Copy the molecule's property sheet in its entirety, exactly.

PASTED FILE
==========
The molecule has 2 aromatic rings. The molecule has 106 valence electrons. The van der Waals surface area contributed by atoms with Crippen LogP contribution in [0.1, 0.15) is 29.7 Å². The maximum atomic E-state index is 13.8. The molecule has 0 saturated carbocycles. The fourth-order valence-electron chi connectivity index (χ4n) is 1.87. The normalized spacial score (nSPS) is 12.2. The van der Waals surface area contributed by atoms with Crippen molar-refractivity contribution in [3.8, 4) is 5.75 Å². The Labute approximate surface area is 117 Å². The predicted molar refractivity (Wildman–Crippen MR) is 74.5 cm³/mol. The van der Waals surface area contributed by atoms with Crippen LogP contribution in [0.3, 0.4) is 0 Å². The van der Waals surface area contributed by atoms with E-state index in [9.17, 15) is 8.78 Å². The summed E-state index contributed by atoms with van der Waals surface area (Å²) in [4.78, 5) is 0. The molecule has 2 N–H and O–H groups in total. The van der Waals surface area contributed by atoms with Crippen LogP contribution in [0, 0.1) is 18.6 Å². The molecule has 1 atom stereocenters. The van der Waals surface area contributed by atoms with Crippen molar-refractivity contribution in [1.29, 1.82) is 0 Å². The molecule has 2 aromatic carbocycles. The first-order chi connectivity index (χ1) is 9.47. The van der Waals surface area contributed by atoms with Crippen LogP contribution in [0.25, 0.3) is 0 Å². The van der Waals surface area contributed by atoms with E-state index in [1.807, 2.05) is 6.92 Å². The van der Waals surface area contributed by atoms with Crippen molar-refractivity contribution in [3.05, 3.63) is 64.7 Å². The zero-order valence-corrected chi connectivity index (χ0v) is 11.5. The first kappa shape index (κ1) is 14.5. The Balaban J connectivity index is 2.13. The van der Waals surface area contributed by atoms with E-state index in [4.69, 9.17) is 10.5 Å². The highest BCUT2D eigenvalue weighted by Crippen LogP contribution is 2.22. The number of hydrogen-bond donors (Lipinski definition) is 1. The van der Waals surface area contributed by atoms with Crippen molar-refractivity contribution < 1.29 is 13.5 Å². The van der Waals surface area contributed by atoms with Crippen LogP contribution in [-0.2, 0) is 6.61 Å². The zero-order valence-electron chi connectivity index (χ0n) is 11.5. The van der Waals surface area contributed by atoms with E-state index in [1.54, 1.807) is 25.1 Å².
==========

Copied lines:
The molecule has 2 aromatic rings. The molecule has 106 valence electrons. The van der Waals surface area contributed by atoms with Crippen LogP contribution in [0.1, 0.15) is 29.7 Å². The maximum atomic E-state index is 13.8. The molecule has 0 saturated carbocycles. The fourth-order valence-electron chi connectivity index (χ4n) is 1.87. The normalized spacial score (nSPS) is 12.2. The van der Waals surface area contributed by atoms with Crippen molar-refractivity contribution in [3.8, 4) is 5.75 Å². The Labute approximate surface area is 117 Å². The predicted molar refractivity (Wildman–Crippen MR) is 74.5 cm³/mol. The van der Waals surface area contributed by atoms with Crippen LogP contribution in [0.3, 0.4) is 0 Å². The van der Waals surface area contributed by atoms with E-state index in [9.17, 15) is 8.78 Å². The summed E-state index contributed by atoms with van der Waals surface area (Å²) in [4.78, 5) is 0. The molecule has 2 N–H and O–H groups in total. The van der Waals surface area contributed by atoms with Crippen LogP contribution in [0, 0.1) is 18.6 Å². The molecule has 1 atom stereocenters. The van der Waals surface area contributed by atoms with Crippen molar-refractivity contribution in [1.29, 1.82) is 0 Å². The molecule has 2 aromatic carbocycles. The first-order chi connectivity index (χ1) is 9.47. The van der Waals surface area contributed by atoms with Crippen LogP contribution in [0.25, 0.3) is 0 Å². The van der Waals surface area contributed by atoms with E-state index in [1.807, 2.05) is 6.92 Å². The van der Waals surface area contributed by atoms with Crippen molar-refractivity contribution in [3.05, 3.63) is 64.7 Å². The zero-order valence-corrected chi connectivity index (χ0v) is 11.5. The first kappa shape index (κ1) is 14.5. The Balaban J connectivity index is 2.13. The van der Waals surface area contributed by atoms with E-state index in [4.69, 9.17) is 10.5 Å². The highest BCUT2D eigenvalue weighted by Crippen LogP contribution is 2.22. The number of hydrogen-bond donors (Lipinski definition) is 1. The van der Waals surface area contributed by atoms with Crippen molar-refractivity contribution < 1.29 is 13.5 Å². The van der Waals surface area contributed by atoms with Crippen LogP contribution in [-0.2, 0) is 6.61 Å². The zero-order valence-electron chi connectivity index (χ0n) is 11.5. The van der Waals surface area contributed by atoms with E-state index in [1.54, 1.807) is 25.1 Å².